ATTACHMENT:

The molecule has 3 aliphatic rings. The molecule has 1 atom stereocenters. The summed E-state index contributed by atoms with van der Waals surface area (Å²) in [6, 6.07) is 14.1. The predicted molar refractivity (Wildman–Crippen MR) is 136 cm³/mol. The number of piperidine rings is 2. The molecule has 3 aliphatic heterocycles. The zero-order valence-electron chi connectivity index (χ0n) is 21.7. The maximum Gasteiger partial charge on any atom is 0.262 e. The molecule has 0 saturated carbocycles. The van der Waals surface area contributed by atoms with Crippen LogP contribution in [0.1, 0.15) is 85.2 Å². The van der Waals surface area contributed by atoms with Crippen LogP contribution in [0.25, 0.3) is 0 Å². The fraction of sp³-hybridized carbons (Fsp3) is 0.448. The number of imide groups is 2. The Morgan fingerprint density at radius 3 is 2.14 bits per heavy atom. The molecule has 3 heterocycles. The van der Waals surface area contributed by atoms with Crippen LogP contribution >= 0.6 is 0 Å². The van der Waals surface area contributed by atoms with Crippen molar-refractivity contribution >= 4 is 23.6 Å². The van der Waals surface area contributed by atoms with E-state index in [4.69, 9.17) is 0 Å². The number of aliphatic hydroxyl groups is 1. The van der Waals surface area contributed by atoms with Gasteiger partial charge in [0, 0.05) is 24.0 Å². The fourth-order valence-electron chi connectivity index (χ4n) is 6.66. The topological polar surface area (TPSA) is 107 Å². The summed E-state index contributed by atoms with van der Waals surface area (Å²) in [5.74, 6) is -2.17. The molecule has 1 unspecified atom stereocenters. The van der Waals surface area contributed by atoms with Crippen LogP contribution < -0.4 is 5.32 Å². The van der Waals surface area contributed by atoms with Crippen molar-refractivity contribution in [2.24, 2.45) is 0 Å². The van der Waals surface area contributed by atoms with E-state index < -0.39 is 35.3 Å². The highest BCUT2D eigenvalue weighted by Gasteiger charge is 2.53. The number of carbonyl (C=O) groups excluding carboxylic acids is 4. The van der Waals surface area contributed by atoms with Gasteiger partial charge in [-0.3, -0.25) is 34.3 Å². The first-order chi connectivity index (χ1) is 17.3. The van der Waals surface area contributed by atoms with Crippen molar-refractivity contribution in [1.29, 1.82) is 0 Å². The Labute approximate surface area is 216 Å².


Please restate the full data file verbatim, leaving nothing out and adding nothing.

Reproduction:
The molecule has 3 aliphatic rings. The molecule has 1 atom stereocenters. The summed E-state index contributed by atoms with van der Waals surface area (Å²) in [6, 6.07) is 14.1. The predicted molar refractivity (Wildman–Crippen MR) is 136 cm³/mol. The number of piperidine rings is 2. The molecule has 3 aliphatic heterocycles. The zero-order valence-electron chi connectivity index (χ0n) is 21.7. The maximum Gasteiger partial charge on any atom is 0.262 e. The molecule has 0 saturated carbocycles. The van der Waals surface area contributed by atoms with Crippen LogP contribution in [0.1, 0.15) is 85.2 Å². The van der Waals surface area contributed by atoms with Crippen LogP contribution in [0.25, 0.3) is 0 Å². The fraction of sp³-hybridized carbons (Fsp3) is 0.448. The number of imide groups is 2. The Morgan fingerprint density at radius 3 is 2.14 bits per heavy atom. The molecule has 3 heterocycles. The van der Waals surface area contributed by atoms with Crippen LogP contribution >= 0.6 is 0 Å². The van der Waals surface area contributed by atoms with Crippen molar-refractivity contribution >= 4 is 23.6 Å². The van der Waals surface area contributed by atoms with E-state index in [4.69, 9.17) is 0 Å². The number of aliphatic hydroxyl groups is 1. The van der Waals surface area contributed by atoms with Gasteiger partial charge in [0, 0.05) is 24.0 Å². The fourth-order valence-electron chi connectivity index (χ4n) is 6.66. The topological polar surface area (TPSA) is 107 Å². The summed E-state index contributed by atoms with van der Waals surface area (Å²) in [5.74, 6) is -2.17. The molecule has 1 unspecified atom stereocenters. The van der Waals surface area contributed by atoms with Crippen LogP contribution < -0.4 is 5.32 Å². The van der Waals surface area contributed by atoms with Crippen molar-refractivity contribution in [2.24, 2.45) is 0 Å². The van der Waals surface area contributed by atoms with E-state index < -0.39 is 35.3 Å². The highest BCUT2D eigenvalue weighted by Gasteiger charge is 2.53. The number of carbonyl (C=O) groups excluding carboxylic acids is 4. The van der Waals surface area contributed by atoms with Gasteiger partial charge in [-0.3, -0.25) is 34.3 Å². The first-order chi connectivity index (χ1) is 17.3. The van der Waals surface area contributed by atoms with Crippen molar-refractivity contribution in [1.29, 1.82) is 0 Å². The Labute approximate surface area is 216 Å².